Earlier this month, a state appellate court issued a written opinion in a personal injury case that raised an important issue that often comes up in Washington, D.C. premises liability lawsuits. The case presented the court with the issue of whether a plaintiff’s knowledge of the hazard that caused her fall was fatal to her claim. Ultimately, the court determined that the plaintiff’s knowledge of the hazard precluded any liability on the defendant shop-owner’s part.
On a cold January morning, the plaintiff was running an errand for her employer which required her to pick up an order at the defendant’s shop. The plaintiff arrived at the shop and as she approached the front door, noticed that there was a puddle of water on the pavement at the base of the stairs leading up to the entrance. The plaintiff then noticed that there was a spigot that had been left open and was dripping, resulting in a slippery hazard.
The plaintiff made it by the icy patch and up the stairs, at which point she informed an employee of the puddle. The employee explained that someone had left the spigot open so the pipes wouldn’t freeze, and instructed the plaintiff to exit out a set of rolling doors along the side of the building. However, the employee told the plaintiff not to let anyone else know that he permitted her to leave through that door, because it could result in him being fired.
The plaintiff finished her business inside, and proceeded to exit toward the rolling doors. However, when she got to the rolling doors, they were locked. The plaintiff then looked around for another employee so she could find another way to leave the building, but was unable to find any other employees. She then went back to the employee that had informed her about the rolling door to ask him to open it for her, but he was busy helping another customer.
The plaintiff determined that there was no other way to leave without waiting around for the employee to finish up with the customers, so she left out the entrance. Unfortunately, she slipped and fell on the ice as she left.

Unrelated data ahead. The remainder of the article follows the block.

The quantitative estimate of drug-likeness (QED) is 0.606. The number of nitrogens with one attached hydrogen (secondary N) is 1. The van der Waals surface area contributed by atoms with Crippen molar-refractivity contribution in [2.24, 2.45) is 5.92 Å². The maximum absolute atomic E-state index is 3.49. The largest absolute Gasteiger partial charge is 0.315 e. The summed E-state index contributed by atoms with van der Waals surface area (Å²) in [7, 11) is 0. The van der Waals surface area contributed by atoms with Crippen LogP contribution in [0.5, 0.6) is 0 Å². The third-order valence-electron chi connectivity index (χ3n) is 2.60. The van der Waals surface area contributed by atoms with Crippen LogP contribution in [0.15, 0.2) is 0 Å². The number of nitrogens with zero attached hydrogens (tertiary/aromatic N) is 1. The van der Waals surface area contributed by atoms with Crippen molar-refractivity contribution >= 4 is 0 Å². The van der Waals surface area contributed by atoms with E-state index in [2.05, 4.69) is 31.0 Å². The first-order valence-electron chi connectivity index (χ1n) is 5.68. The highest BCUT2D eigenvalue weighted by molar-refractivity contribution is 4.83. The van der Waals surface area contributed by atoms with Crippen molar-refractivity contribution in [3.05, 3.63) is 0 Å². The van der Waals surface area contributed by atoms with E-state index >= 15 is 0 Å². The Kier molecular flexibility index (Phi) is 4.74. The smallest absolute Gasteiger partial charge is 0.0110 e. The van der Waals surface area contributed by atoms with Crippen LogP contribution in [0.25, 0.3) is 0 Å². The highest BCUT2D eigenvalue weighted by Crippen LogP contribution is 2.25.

The plaintiff filed a premises liability lawsuit against the shop. In response, the shop argued that it could not be liable because the plaintiff chose to exit out the entrance door regardless of being aware that there was ice at the bottom of the stairs. The plaintiff argued that she only left out the front door because she did not want to get the employee in trouble by asking for someone else to open the alternate door, and that there was no other door for her to exit.
The court rejected the plaintiff’s argument. The court explained that, in order for the plaintiff to succeed in this line of argument, she must show that she was forced or coerced to travel over the known hazard. The court determined that the plaintiff’s desire not to get the employee in trouble was not the type of coercion necessary to overcome the fact that she traveled across a known hazard. Thus, the court determined that the plaintiff’s case should have been dismissed.
Have You Been Injured in a Washington D.C., Slip-and-Fall Accident?
If you or a loved one has recently been injured on another’s property, you may be entitled to monetary compensation through a Washington, D.C. slip-and-fall lawsuit. At the law firm of Lebowitz & Mzhen Personal Injury Lawyers we represent injury victims in all types of Washington, D.C. personal injury cases, including slip-and-fall accidents. With our experience on your side, you can rest assured that your case is in good hands. To learn more, call 410-654-3600 to schedule a free consultation today.
More Blog Posts:
Court Determines Employer Does Not Have a Duty to Protect Employee-Plaintiff Outside the Scope of Employment, Washington DC Injury Lawyer Blog, June 18, 2018
Court Reverses Summary Judgment in Favor of Plaintiff in Recent Premises Liability Lawsuit, Washington DC Injury Lawyer Blog, June 4, 2018